Proud to be-Jim’s reflections on Black History Month and life in the MDP
Retired MDP officer, Jim, tells us what Black History Month means to him and reflects on his career with the Ministry of Defence Police, following his visit to HM Naval Base Portsmouth, for the 50th Anniversary celebration on 1 October.
What does Black History Month mean to you?
Black history cannot be fully explained or broken down. Although a controversial statement to make, I feel that historically Black people have been seen to be inferior because of their colour. However, that is clearly not true. All lives matter and should be valued. We all have a right to live on planet earth, irrespective of our colour.
Much of what we see in this world — including culture and education — are man-made, but the creation of humanity is natural. How each person is made is not just about their colour — it is about all the things that make them unique and that should be celebrated.
When did you join the MDP and what made you join?
I came to England from Mauritius in 1970, to better myself, believing that I would have a more comfortable life. I started working in factories and eventually joined the MDP on 26 October 1977. I progressed by working hard and showing an attitude where I was confident and empowered to be the best I could be. My belief and motivation made me fearless and I achieved what I had wanted, a comfortable life for me and my family.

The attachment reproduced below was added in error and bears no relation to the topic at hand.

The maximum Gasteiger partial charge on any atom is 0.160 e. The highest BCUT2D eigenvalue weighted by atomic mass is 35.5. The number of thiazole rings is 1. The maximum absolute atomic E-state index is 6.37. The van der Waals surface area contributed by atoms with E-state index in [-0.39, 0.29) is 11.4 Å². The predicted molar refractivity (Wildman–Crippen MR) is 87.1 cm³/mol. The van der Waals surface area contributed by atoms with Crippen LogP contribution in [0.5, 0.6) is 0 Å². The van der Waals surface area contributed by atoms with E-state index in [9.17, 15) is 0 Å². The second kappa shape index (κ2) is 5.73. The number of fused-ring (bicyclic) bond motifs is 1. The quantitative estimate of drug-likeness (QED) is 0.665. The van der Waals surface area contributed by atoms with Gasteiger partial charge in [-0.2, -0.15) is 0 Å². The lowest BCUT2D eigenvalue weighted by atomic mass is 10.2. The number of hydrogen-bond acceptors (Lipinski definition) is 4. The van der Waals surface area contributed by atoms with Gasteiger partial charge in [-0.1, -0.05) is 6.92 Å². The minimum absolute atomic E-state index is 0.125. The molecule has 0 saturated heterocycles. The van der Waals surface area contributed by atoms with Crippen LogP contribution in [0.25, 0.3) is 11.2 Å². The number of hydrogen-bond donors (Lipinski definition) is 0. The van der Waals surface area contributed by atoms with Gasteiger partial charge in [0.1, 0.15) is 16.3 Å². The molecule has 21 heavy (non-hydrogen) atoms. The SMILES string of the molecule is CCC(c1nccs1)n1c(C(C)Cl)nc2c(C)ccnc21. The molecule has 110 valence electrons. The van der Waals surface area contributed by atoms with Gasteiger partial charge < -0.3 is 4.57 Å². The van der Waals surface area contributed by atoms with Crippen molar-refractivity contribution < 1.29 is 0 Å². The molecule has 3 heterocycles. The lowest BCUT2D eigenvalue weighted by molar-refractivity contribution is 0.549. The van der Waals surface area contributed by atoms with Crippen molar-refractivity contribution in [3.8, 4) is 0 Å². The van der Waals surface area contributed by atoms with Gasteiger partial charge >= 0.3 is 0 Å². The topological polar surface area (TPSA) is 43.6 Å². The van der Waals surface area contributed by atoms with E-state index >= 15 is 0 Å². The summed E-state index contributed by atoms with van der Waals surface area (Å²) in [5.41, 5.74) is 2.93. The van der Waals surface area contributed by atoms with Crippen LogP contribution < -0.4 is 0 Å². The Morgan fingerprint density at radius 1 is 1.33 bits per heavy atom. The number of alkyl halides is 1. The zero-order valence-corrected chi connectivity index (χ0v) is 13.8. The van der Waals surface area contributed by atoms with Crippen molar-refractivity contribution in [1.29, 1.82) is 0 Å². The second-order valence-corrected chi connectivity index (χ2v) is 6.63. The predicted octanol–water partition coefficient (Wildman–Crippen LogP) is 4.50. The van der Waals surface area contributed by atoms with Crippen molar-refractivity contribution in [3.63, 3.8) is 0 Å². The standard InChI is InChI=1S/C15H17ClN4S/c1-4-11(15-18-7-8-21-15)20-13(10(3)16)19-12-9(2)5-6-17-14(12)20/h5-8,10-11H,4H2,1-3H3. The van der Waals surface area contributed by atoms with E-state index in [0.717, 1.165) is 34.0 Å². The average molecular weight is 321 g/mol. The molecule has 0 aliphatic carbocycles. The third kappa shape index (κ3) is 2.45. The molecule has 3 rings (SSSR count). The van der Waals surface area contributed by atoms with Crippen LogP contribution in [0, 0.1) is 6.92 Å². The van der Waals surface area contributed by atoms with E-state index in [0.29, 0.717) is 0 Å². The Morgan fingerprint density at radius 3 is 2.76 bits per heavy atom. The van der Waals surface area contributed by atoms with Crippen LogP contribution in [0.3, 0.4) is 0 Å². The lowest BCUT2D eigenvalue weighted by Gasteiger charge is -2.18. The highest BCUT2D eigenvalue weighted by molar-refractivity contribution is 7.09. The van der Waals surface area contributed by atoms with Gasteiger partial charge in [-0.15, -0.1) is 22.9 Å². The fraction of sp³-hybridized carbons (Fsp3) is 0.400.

My colour or the accent of my mother tongue were never a problem in the police force. It was only the ignorance of some colleagues that I sometimes had to deal with but, I knew that was only a temporary passage in my journey. I surmounted any fuss or ignorance and became a police officer, showing my colleagues my strength and determination.
What did your family and friends think about you joining at the time?
My family were very pleased and proud of me. Some of my friends were surprised of my ambition. Some were jealous and discouraging of my new adventure because, at that time, being a police officer was seen as a prestige job.
What was your role in the MDP?
I served as a Constable for 13 years before I was promoted to Sergeant. I served in that rank for 20 years, until I took early retirement in 2011. I regularly attended Farnborough Air Show and was able to use my language skills as a French interpreter. I also worked on deployments and operations with different county forces and I assisted with recruitment initiatives to promote the Force to potential new recruits.
What was your experience like working with the MDP?
As a member of the MDP, I thoroughly enjoyed being a police officer. Some of the duties were focused on ceremonies and events, such as the policing operations in support of the return of all navy ships returning from the Falklands, the raising of the Mary Rose from the Solent seabed and Farnborough air shows. I was involved in many police operations and events at HM Naval Base Portsmouth, which was my favourite station during my career. I had some great moments and have served with many legendary officers. Memories which I will take to my grave.
What achievements are you most proud of?
The obvious one is my Sergeant promotion. I was also proud to be a Black role model, for new recruits looking to join the force.
What piece of advice would you give to anyone looking to join MDP?
I don’t know the Force now, having left ten years ago, but if it is the same Force that I remember, I can advise anyone who is looking for a police job to grab it with both hands! The MDP gave me a comfortable life, I have fond memories and have met many interesting people. A career never to forget.
Visit www.mod.police.uk to find out more about a career with the Ministry of Defence Police .